"The crisis will come when you see state institutions shutting down because they can't pay their employees," says David Merriman, head of the economics department at the University of Illinois at Chicago.
A record $5.1 billion in state bills was past due at year end, almost doubling to 92 days from 48 days a year earlier the average amount of time it takes the state to pay vendors such as doctors, hospitals, non-profit service providers and other contractors.
State tax receipts from July through December last year were running more than $1 billion behind 2008, including a $460-million plunge in sales taxes and a $349-million drop in personal income taxes.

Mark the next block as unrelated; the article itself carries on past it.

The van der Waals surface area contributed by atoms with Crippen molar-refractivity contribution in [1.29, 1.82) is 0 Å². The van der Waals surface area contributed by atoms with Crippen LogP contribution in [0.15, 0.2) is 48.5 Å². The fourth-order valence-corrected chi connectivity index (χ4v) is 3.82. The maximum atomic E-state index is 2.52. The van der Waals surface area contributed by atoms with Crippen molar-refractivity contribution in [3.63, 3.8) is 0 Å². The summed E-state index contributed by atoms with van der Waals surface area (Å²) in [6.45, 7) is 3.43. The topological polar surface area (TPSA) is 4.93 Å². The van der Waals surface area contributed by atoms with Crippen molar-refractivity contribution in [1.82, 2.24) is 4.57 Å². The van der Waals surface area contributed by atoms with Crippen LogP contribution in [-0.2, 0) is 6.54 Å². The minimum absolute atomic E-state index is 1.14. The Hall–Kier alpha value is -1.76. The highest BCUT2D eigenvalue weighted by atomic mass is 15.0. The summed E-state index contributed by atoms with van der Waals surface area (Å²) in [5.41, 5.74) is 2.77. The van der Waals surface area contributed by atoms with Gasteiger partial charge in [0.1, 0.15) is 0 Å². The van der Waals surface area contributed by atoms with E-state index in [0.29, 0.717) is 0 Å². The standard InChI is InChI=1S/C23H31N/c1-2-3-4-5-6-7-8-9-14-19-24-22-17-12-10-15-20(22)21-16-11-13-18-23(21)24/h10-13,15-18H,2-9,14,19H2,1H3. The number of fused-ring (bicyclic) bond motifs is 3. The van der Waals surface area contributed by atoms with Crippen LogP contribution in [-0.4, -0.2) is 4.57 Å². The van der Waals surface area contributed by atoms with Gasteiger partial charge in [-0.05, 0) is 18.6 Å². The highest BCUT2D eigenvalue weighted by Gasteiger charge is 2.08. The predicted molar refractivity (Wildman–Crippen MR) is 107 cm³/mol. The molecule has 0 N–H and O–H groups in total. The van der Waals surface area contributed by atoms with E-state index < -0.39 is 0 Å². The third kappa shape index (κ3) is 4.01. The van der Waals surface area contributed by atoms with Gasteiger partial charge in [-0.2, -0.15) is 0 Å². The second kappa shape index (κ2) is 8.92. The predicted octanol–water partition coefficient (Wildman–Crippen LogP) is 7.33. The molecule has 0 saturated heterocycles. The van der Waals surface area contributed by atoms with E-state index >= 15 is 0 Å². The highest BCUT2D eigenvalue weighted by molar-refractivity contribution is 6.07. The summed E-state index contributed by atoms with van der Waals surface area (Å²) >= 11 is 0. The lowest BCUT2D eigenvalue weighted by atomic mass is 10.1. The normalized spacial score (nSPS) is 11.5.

While California has an even bigger budget hole to fill, Illinois ranks dead last among the states in terms of negative net worth compared with total expenditures.
The sharp rise in pension payments is the biggest factor pushing Illinois toward what a legislative task force last November (2009) called a 'tipping point' beyond which it will be impossible to reverse the fiscal slide into bankruptcy.
And if you're wondering, while there is no legal provision for states to file bankruptcy, they can and have defaulted on debts. Arkansas did during the Great Depression. In the 1840s nine states defaulted on debts. Four completely or in part repudiated their debts. Two, Maryland and Pennsylvania, were able to pay back debt & interest after enacting property taxes. (New taxes - sounds familiar.) The other states already had property taxes which had been raised "(also sounds familiar) and thus resorted to walking away.